Cop cars aplenty for Popcru Indaba

2014-09-17 00:00

AMID critical vehicle shortages, fleets of state-owned cars ferried Police and Prisons Civil Rights Union (Popcru) officials to Durban.

Police, Road Traffic Inspectorate and Correctional Services officials from across the province descended on the city for the union’s provincial conference, many of them in law enforcement vehicles. This against a backdrop of crippling resource ­restrictions that have hit stations throughout KwaZulu-Natal.

Police spokesperson Colonel Jay Naicker said that shop stewards within police ranks were provided with marked police cars.

“Only full-time shop stewards are provided with vehicles for official duties as per our national guidelines,” he said.

Naicker added that other union officials would have had to negotiate with their station commanders to use police cars.

Naicker would not comment on whether this had exacerbated an existing shortage of vehicles for police to respond to emergencies.

Last month The Witness exposed the fact that the policing district of Mid-Illovo, between Pietermaritzburg and Durban, had only one functional police car.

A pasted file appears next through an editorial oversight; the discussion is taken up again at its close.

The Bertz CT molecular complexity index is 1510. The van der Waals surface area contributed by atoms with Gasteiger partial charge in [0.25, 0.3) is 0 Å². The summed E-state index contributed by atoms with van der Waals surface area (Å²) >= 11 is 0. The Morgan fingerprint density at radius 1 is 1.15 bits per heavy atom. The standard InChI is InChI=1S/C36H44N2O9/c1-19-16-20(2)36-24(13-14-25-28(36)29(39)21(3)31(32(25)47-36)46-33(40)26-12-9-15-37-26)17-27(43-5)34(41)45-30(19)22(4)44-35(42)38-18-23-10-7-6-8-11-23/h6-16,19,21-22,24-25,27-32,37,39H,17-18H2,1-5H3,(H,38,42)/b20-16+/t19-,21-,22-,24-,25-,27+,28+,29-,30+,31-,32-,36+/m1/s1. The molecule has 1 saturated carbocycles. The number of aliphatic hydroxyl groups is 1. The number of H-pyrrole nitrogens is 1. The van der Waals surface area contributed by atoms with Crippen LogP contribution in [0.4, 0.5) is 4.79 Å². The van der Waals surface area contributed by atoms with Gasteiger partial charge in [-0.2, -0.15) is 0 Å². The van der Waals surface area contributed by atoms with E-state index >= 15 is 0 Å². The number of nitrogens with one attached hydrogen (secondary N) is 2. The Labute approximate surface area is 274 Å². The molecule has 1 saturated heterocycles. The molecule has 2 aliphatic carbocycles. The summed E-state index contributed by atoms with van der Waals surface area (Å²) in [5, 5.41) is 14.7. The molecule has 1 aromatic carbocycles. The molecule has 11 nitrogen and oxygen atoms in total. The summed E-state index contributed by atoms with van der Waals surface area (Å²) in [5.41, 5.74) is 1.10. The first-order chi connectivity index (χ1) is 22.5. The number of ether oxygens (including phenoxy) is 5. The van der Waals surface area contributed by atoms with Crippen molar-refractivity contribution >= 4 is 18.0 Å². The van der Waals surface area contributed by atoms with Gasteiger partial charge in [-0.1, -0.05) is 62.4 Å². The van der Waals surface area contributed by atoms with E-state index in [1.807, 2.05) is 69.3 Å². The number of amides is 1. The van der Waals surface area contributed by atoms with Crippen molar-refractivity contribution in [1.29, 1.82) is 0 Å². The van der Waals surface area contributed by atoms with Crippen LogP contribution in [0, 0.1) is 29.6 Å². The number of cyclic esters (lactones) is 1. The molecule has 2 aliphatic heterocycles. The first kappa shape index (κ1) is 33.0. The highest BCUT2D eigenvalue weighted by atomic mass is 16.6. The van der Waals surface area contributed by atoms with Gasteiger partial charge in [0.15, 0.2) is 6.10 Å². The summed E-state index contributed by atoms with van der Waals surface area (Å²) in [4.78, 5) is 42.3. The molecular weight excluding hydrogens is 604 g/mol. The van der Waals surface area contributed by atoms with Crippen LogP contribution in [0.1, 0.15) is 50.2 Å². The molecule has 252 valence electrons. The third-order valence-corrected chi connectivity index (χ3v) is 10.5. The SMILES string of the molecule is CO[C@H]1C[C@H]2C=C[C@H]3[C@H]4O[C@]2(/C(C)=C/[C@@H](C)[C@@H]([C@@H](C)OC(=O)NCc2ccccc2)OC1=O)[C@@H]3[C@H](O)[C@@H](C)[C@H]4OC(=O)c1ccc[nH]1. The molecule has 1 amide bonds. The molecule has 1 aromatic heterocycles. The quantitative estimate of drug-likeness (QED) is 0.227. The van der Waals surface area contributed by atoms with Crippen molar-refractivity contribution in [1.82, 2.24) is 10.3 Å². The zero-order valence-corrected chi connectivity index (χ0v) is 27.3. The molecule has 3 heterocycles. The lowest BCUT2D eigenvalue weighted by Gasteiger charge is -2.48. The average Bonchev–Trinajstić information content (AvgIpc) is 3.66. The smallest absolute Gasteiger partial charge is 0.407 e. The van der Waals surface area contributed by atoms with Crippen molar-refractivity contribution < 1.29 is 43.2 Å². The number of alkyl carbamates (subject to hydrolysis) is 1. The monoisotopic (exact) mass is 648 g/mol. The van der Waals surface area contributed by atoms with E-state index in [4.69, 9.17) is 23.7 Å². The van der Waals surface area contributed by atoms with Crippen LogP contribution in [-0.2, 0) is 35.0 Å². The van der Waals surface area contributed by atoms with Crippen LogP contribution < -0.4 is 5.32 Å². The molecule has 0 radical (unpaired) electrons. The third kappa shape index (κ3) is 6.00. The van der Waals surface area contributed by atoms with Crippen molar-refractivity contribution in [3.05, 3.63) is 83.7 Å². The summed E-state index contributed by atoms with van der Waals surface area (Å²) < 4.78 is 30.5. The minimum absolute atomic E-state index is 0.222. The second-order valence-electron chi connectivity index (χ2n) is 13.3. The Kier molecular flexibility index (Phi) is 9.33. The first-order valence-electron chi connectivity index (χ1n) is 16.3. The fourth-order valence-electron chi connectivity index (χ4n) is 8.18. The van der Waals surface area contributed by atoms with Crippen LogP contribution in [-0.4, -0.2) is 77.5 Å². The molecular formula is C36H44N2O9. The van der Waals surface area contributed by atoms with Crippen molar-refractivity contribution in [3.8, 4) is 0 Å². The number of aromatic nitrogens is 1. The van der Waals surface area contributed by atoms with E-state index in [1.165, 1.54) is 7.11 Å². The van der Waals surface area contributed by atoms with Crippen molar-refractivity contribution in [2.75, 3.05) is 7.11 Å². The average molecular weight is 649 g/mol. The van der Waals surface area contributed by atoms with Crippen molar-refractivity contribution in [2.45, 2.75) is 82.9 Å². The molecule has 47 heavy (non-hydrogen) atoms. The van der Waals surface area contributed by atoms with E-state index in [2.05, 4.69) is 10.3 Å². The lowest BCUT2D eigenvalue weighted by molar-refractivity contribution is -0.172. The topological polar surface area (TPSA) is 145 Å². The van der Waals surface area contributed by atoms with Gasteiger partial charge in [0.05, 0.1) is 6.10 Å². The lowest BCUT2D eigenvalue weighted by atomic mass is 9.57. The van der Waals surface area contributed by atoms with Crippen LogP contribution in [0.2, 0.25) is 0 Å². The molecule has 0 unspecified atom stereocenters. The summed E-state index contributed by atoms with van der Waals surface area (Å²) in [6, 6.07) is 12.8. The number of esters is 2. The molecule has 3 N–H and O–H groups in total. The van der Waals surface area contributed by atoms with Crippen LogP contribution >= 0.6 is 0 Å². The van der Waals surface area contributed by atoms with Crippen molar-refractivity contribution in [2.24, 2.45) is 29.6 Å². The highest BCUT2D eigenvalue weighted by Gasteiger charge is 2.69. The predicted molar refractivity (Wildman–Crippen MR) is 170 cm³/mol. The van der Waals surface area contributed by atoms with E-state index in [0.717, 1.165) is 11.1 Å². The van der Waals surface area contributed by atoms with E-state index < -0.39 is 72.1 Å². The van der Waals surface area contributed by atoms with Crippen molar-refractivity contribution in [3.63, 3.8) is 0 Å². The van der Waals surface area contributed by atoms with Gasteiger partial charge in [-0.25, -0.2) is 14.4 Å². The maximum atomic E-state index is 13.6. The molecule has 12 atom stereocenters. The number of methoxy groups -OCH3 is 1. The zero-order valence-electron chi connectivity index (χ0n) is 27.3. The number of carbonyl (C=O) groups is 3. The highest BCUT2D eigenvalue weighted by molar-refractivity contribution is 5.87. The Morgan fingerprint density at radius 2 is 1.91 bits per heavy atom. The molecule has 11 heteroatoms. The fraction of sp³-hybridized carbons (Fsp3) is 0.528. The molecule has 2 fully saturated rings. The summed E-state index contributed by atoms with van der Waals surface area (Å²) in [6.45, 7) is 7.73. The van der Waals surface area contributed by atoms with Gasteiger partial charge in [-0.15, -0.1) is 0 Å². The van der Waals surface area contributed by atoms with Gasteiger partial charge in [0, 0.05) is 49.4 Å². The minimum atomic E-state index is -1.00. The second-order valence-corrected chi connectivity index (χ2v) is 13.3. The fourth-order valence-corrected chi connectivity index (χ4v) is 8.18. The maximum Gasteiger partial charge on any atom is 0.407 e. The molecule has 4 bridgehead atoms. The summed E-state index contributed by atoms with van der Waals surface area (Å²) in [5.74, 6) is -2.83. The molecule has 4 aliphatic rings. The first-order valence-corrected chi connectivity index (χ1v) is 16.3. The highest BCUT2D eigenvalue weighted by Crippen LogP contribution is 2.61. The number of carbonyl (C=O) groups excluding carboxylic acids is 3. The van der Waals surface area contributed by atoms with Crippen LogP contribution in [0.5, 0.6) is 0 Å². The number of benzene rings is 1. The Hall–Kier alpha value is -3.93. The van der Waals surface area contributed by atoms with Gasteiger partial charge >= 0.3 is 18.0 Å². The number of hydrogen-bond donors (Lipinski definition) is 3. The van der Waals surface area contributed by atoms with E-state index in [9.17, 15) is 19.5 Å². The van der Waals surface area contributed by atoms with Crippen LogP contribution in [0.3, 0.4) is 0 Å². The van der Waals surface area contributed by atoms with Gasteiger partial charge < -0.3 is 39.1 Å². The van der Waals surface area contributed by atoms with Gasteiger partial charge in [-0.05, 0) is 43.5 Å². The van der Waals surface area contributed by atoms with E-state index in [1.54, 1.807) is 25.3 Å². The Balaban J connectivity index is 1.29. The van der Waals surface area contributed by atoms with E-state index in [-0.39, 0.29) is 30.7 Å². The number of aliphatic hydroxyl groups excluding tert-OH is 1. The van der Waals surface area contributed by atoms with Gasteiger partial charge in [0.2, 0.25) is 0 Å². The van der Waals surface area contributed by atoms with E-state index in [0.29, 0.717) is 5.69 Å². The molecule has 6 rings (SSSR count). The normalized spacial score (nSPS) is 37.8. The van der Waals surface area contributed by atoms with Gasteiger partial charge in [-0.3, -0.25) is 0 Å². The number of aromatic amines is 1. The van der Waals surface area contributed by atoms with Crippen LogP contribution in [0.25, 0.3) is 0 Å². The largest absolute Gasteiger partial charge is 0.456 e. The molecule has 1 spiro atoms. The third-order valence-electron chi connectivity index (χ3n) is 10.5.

The special report highlighted that vehicle shortages had forced officers from two stations that preside over a mountainous precinct spanning hundreds of kilometres, to share the lone ­vehicle.

The Mercury reported yesterday that Durban’s Greenwood Park police station was facing a crisis of poor morale because of vehicle shortages.

According to the paper, one of the most serious problems facing the station is 23 vehicles out of action, some of which had been sent for repairs.

Popcru provincial secretary Kwenza Nxele said the meeting was necessary.

“We established this symposium for our members to address critical issues pertaining to service delivery across the province. These ­issues include the rising trend of absenteeism among our officers, as well as police spousal killings and the abuse of their firearms,” he said.

Nxele said they had asked police management to make vehicles available. “We went to the employer and asked for shopstewards to be allowed to use cars because these are important issues that affect the everyday running of the force. By dealing this with we get more officers to work. Rather take them away for a day and then address the burning issues in the long term,” Nxele said.

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